Alexander Gray is a senior non-resident fellow at the Global Taiwan Institute and a managing partner at American Global Strategies LLC. Previously, he served as deputy assistant to the President and chief of staff of the White House National Security Council (NSC) from 2019 to 2021, where he managed the National Security Advisor’s Front Office and was responsible for all personnel, budget and security functions of the NSC. Gray was the first-ever director for Oceania and Indo-Pacific Security at the NSC, responsible for US relations with Australia, New Zealand, and the Pacific Islands. He represented the US at numerous international conferences, including the 2019 Pacific Islands Forum in Tuvalu, and intelligence and diplomatic exchanges with Australia and New Zealand. Previously, Gray served as the special assistant to the President for the Defense Industrial Base at the White House National Economic Council (NEC). As the principal official in the Executive Office of the President responsible for the defense industrial base and supply chain resiliency, Gray authored Executive Order 13806, the first-ever whole-of-government assessment of the defense industrial base, and led the interagency team supervising its implementation. In addition to his Executive Branch service, Gray served as a member of the 2016 Presidential Transition Team at the US Department of State and as Senior Advisor to former US Rep. J. Randy Forbes (R-VA), primarily supporting his Chairmanship of the Seapower & Projection Forces Subcommittee of the House Armed Services Committee and the Congressional China Caucus. A term member of the Council on Foreign Relations, Gray is a member of the Board of Visitors of the US Coast Guard Academy for a three-year term. His writings have appeared in The Wall Street Journal, The National Interest, Newsweek, The Hill, The Diplomat, The Oklahoman, National Review Online, The Weekly Standard, Strategic Studies Quarterly, Real Clear Defense, Naval War College Review, and the Proceedings of the US Naval Institute. Gray is a graduate of the Elliott School of International Affairs at George Washington University (B.A. international affairs) and is a recipient of the Secretary of Defense Medal for Outstanding Public Service and the National Security Council’s Outstanding Service Award.
John Tkacik is a member of the Global Taiwan Institute’s advisory board. Previously, he served 24 years in the US State Department as a Foreign Service Officer, with almost 20 years of that working in China, Taiwan, Hong Kong and on China/Taiwan affairs in the State Department. During his 1989-94 service as the Deputy US Consul General in Guangzhou (Canton), and later as Chief of China Analysis at the US State Department Office of Intelligence and Research (INR), he received the State Department’s Superior Honor Award and the Intelligence Community’s Exceptional Collector Award. At INR, Tkacik supervised all State Department analysis, coordination and dissemination of China economic, commercial, military, political and strategic intelligence. From 2001-9, Tkacik was Research Fellow for China, Taiwan and Mongolia Policy at The Heritage Foundation. From 1994-present he has served as president of China Business Intelligence, an Alexandria, Virginia, research firm providing intelligence support to US companies doing business with China, publishers of a weekly business bulletin for Taiwan. He has also served as R.J. Reynolds Tobacco International vice president for external affairs in the Asia Pacific.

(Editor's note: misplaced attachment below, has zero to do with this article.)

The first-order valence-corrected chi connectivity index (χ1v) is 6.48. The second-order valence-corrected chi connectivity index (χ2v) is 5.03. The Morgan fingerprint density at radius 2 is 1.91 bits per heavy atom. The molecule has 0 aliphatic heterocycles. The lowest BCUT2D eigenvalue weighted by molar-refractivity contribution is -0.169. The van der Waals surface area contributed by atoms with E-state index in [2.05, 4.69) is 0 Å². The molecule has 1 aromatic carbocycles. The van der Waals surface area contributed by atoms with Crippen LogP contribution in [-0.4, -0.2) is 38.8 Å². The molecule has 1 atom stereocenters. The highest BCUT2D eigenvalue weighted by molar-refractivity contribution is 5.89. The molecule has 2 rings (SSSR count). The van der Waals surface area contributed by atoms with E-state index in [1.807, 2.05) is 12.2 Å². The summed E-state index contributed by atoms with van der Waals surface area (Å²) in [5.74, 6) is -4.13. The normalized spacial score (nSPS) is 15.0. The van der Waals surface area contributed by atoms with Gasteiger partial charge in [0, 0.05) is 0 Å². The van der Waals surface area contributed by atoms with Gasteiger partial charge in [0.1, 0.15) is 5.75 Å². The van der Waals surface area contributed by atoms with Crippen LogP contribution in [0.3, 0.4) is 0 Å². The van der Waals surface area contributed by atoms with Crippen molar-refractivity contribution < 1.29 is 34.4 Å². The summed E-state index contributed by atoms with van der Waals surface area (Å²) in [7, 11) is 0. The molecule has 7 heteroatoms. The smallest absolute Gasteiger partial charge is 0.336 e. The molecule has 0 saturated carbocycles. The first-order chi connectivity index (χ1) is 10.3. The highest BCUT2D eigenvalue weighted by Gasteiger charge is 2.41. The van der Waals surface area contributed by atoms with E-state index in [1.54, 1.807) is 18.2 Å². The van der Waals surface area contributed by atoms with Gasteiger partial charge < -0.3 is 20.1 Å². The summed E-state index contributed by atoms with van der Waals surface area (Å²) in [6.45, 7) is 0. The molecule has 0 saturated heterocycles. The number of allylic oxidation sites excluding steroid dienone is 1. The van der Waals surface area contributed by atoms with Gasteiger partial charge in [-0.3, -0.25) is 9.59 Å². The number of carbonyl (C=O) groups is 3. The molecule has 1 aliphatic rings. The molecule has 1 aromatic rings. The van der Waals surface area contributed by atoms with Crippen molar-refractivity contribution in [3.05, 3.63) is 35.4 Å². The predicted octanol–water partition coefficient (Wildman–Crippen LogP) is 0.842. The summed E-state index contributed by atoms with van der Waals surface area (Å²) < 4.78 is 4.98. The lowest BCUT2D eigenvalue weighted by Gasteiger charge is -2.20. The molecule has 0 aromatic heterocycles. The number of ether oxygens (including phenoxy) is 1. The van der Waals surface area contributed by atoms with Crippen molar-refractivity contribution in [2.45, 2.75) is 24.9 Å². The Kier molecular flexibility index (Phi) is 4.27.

Russell Hsiao is the executive director of GTI, senior fellow at The Jamestown Foundation, and adjunct fellow at Pacific Forum. He is a former Penn Kemble fellow at the National Endowment for Democracy and visiting scholar at the University of Tokyo’s Institute for Advanced Studies on Asia. He previously served as a senior research fellow at The Project 2049 Institute and National Security fellow at the Foundation for Defense of Democracies. Prior to those positions he was the editor of China Brief at The Jamestown Foundation from October 2007- to July 2011 and a special associate in the International Cooperation Department at the Taiwan Foundation for Democracy. While in law school, he clerked within the Office of the Chairman at the Federal Communications Commission and the Interagency Trade Enforcement Center at the Office of the US Trade Representative. Hsiao received his J.D. and certificate from the Law and Technology Institute at the Catholic University of America’s Columbus School of Law where he served as the editor-in-chief of the Catholic University’s Journal of Law and Technology. He received a B.A. in international studies from the American University’s School of International Service and the University Honors Program.